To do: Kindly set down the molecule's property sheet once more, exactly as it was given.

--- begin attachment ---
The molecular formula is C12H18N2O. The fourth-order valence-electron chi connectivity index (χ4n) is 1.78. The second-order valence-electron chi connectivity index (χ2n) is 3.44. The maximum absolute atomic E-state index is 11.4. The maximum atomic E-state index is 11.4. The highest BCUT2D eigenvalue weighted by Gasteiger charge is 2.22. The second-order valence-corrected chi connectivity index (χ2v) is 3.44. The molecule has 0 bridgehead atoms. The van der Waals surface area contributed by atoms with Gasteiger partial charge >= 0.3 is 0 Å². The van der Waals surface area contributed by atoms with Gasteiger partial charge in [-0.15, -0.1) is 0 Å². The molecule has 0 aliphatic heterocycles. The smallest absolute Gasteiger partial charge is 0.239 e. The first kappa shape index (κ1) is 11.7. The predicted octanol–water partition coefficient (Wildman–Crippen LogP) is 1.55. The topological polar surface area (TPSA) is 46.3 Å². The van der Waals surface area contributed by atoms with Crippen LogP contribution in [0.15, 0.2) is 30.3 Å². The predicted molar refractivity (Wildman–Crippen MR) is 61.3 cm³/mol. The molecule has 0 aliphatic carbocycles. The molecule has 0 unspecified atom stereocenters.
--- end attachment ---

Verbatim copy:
The molecular formula is C12H18N2O. The fourth-order valence-electron chi connectivity index (χ4n) is 1.78. The second-order valence-electron chi connectivity index (χ2n) is 3.44. The maximum absolute atomic E-state index is 11.4. The maximum atomic E-state index is 11.4. The highest BCUT2D eigenvalue weighted by Gasteiger charge is 2.22. The second-order valence-corrected chi connectivity index (χ2v) is 3.44. The molecule has 0 bridgehead atoms. The van der Waals surface area contributed by atoms with Gasteiger partial charge >= 0.3 is 0 Å². The van der Waals surface area contributed by atoms with Gasteiger partial charge in [-0.15, -0.1) is 0 Å². The molecule has 0 aliphatic heterocycles. The smallest absolute Gasteiger partial charge is 0.239 e. The first kappa shape index (κ1) is 11.7. The predicted octanol–water partition coefficient (Wildman–Crippen LogP) is 1.55. The topological polar surface area (TPSA) is 46.3 Å². The van der Waals surface area contributed by atoms with Crippen LogP contribution in [0.15, 0.2) is 30.3 Å². The predicted molar refractivity (Wildman–Crippen MR) is 61.3 cm³/mol. The molecule has 0 aliphatic carbocycles. The molecule has 0 unspecified atom stereocenters.